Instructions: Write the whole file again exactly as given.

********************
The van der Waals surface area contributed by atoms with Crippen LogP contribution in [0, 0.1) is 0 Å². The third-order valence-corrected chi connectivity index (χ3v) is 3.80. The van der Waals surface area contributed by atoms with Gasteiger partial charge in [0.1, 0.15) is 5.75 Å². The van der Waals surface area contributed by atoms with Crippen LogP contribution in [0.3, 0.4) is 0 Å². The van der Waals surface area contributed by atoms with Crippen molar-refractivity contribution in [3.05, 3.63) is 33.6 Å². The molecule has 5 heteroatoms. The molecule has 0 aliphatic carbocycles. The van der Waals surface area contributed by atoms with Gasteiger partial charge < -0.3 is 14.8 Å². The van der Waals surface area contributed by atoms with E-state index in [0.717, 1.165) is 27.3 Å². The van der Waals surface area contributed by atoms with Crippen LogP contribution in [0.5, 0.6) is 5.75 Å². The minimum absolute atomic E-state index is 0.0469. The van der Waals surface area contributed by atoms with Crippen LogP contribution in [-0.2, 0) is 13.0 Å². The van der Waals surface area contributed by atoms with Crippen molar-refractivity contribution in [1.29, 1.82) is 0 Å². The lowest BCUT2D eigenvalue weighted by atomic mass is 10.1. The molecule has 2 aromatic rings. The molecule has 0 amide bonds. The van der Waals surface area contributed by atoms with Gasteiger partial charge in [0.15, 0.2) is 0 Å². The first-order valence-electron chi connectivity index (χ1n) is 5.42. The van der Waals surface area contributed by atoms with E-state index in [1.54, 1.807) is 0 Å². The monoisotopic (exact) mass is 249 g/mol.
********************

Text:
The van der Waals surface area contributed by atoms with Crippen LogP contribution in [0, 0.1) is 0 Å². The third-order valence-corrected chi connectivity index (χ3v) is 3.80. The van der Waals surface area contributed by atoms with Gasteiger partial charge in [0.1, 0.15) is 5.75 Å². The van der Waals surface area contributed by atoms with Crippen LogP contribution in [0.3, 0.4) is 0 Å². The van der Waals surface area contributed by atoms with Crippen molar-refractivity contribution in [3.05, 3.63) is 33.6 Å². The molecule has 5 heteroatoms. The molecule has 0 aliphatic carbocycles. The van der Waals surface area contributed by atoms with Gasteiger partial charge < -0.3 is 14.8 Å². The van der Waals surface area contributed by atoms with E-state index in [0.717, 1.165) is 27.3 Å². The van der Waals surface area contributed by atoms with Crippen LogP contribution in [0.5, 0.6) is 5.75 Å². The minimum absolute atomic E-state index is 0.0469. The van der Waals surface area contributed by atoms with Crippen LogP contribution in [-0.2, 0) is 13.0 Å². The van der Waals surface area contributed by atoms with Crippen molar-refractivity contribution in [1.29, 1.82) is 0 Å². The lowest BCUT2D eigenvalue weighted by atomic mass is 10.1. The molecule has 2 aromatic rings. The molecule has 0 amide bonds. The van der Waals surface area contributed by atoms with Gasteiger partial charge in [0.15, 0.2) is 0 Å². The first-order valence-electron chi connectivity index (χ1n) is 5.42. The van der Waals surface area contributed by atoms with E-state index in [1.54, 1.807) is 0 Å². The monoisotopic (exact) mass is 249 g/mol.